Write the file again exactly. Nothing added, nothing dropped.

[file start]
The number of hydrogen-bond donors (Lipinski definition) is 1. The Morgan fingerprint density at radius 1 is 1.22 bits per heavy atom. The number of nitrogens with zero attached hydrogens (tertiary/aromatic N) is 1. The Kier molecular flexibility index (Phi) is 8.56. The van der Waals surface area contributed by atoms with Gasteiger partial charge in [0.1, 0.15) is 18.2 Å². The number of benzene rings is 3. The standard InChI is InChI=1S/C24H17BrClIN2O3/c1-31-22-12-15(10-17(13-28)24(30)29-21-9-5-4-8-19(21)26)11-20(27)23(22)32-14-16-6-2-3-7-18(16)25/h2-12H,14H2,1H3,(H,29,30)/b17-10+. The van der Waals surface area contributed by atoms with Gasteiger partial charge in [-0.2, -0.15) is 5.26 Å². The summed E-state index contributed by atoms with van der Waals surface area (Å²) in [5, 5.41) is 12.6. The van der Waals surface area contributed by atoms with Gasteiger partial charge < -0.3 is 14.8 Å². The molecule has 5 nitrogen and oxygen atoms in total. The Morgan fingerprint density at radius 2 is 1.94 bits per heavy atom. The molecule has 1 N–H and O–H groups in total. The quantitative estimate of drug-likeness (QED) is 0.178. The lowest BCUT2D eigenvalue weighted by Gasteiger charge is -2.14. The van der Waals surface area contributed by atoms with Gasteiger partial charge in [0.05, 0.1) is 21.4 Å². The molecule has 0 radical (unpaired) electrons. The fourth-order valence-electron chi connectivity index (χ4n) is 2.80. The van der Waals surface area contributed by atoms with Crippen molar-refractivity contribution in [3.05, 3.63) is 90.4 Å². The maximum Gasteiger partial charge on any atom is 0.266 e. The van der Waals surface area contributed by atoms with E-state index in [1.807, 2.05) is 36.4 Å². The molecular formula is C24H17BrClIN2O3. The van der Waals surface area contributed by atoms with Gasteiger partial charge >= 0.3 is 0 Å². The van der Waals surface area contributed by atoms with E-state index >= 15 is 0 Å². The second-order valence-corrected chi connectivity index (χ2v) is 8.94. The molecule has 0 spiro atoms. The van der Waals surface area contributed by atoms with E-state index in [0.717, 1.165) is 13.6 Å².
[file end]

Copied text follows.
The number of hydrogen-bond donors (Lipinski definition) is 1. The Morgan fingerprint density at radius 1 is 1.22 bits per heavy atom. The number of nitrogens with zero attached hydrogens (tertiary/aromatic N) is 1. The Kier molecular flexibility index (Phi) is 8.56. The van der Waals surface area contributed by atoms with Gasteiger partial charge in [0.1, 0.15) is 18.2 Å². The number of benzene rings is 3. The standard InChI is InChI=1S/C24H17BrClIN2O3/c1-31-22-12-15(10-17(13-28)24(30)29-21-9-5-4-8-19(21)26)11-20(27)23(22)32-14-16-6-2-3-7-18(16)25/h2-12H,14H2,1H3,(H,29,30)/b17-10+. The van der Waals surface area contributed by atoms with Gasteiger partial charge in [-0.2, -0.15) is 5.26 Å². The summed E-state index contributed by atoms with van der Waals surface area (Å²) in [5, 5.41) is 12.6. The van der Waals surface area contributed by atoms with Gasteiger partial charge < -0.3 is 14.8 Å². The molecule has 5 nitrogen and oxygen atoms in total. The Morgan fingerprint density at radius 2 is 1.94 bits per heavy atom. The molecule has 1 N–H and O–H groups in total. The quantitative estimate of drug-likeness (QED) is 0.178. The lowest BCUT2D eigenvalue weighted by Gasteiger charge is -2.14. The van der Waals surface area contributed by atoms with Gasteiger partial charge in [0.05, 0.1) is 21.4 Å². The molecule has 0 radical (unpaired) electrons. The fourth-order valence-electron chi connectivity index (χ4n) is 2.80. The van der Waals surface area contributed by atoms with Crippen molar-refractivity contribution in [3.05, 3.63) is 90.4 Å². The maximum Gasteiger partial charge on any atom is 0.266 e. The van der Waals surface area contributed by atoms with E-state index in [1.807, 2.05) is 36.4 Å². The molecular formula is C24H17BrClIN2O3. The van der Waals surface area contributed by atoms with Gasteiger partial charge >= 0.3 is 0 Å². The van der Waals surface area contributed by atoms with E-state index >= 15 is 0 Å². The second-order valence-corrected chi connectivity index (χ2v) is 8.94. The molecule has 0 spiro atoms. The van der Waals surface area contributed by atoms with E-state index in [0.717, 1.165) is 13.6 Å².